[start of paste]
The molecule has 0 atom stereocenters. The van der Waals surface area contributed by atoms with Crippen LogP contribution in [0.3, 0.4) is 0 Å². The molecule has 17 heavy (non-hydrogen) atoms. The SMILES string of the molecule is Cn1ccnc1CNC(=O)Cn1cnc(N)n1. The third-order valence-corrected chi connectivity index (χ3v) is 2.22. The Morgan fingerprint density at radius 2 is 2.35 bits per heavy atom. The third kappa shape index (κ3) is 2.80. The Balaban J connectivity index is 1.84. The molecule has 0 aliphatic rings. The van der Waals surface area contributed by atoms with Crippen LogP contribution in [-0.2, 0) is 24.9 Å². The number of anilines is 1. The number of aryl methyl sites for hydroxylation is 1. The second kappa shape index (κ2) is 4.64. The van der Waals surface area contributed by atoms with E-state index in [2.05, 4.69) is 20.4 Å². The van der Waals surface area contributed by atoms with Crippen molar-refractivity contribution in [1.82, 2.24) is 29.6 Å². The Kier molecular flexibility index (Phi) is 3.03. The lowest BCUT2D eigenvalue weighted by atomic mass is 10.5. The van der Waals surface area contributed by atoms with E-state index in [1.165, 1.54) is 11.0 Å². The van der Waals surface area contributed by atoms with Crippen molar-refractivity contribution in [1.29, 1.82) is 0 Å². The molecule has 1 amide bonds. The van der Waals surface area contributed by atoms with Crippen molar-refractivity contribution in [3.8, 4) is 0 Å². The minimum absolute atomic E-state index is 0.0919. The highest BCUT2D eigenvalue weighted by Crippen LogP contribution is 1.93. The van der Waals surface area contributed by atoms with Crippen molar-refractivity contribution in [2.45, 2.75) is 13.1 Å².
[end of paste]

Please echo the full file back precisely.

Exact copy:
The molecule has 0 atom stereocenters. The van der Waals surface area contributed by atoms with Crippen LogP contribution in [0.3, 0.4) is 0 Å². The molecule has 17 heavy (non-hydrogen) atoms. The SMILES string of the molecule is Cn1ccnc1CNC(=O)Cn1cnc(N)n1. The third-order valence-corrected chi connectivity index (χ3v) is 2.22. The Morgan fingerprint density at radius 2 is 2.35 bits per heavy atom. The third kappa shape index (κ3) is 2.80. The Balaban J connectivity index is 1.84. The molecule has 0 aliphatic rings. The van der Waals surface area contributed by atoms with Crippen LogP contribution in [-0.2, 0) is 24.9 Å². The number of anilines is 1. The number of aryl methyl sites for hydroxylation is 1. The second kappa shape index (κ2) is 4.64. The van der Waals surface area contributed by atoms with E-state index in [2.05, 4.69) is 20.4 Å². The van der Waals surface area contributed by atoms with Crippen molar-refractivity contribution in [1.82, 2.24) is 29.6 Å². The Kier molecular flexibility index (Phi) is 3.03. The lowest BCUT2D eigenvalue weighted by atomic mass is 10.5. The van der Waals surface area contributed by atoms with E-state index in [1.165, 1.54) is 11.0 Å². The van der Waals surface area contributed by atoms with Crippen molar-refractivity contribution in [1.29, 1.82) is 0 Å². The molecule has 1 amide bonds. The van der Waals surface area contributed by atoms with Crippen molar-refractivity contribution in [3.8, 4) is 0 Å². The minimum absolute atomic E-state index is 0.0919. The highest BCUT2D eigenvalue weighted by Crippen LogP contribution is 1.93. The van der Waals surface area contributed by atoms with Crippen molar-refractivity contribution in [2.45, 2.75) is 13.1 Å².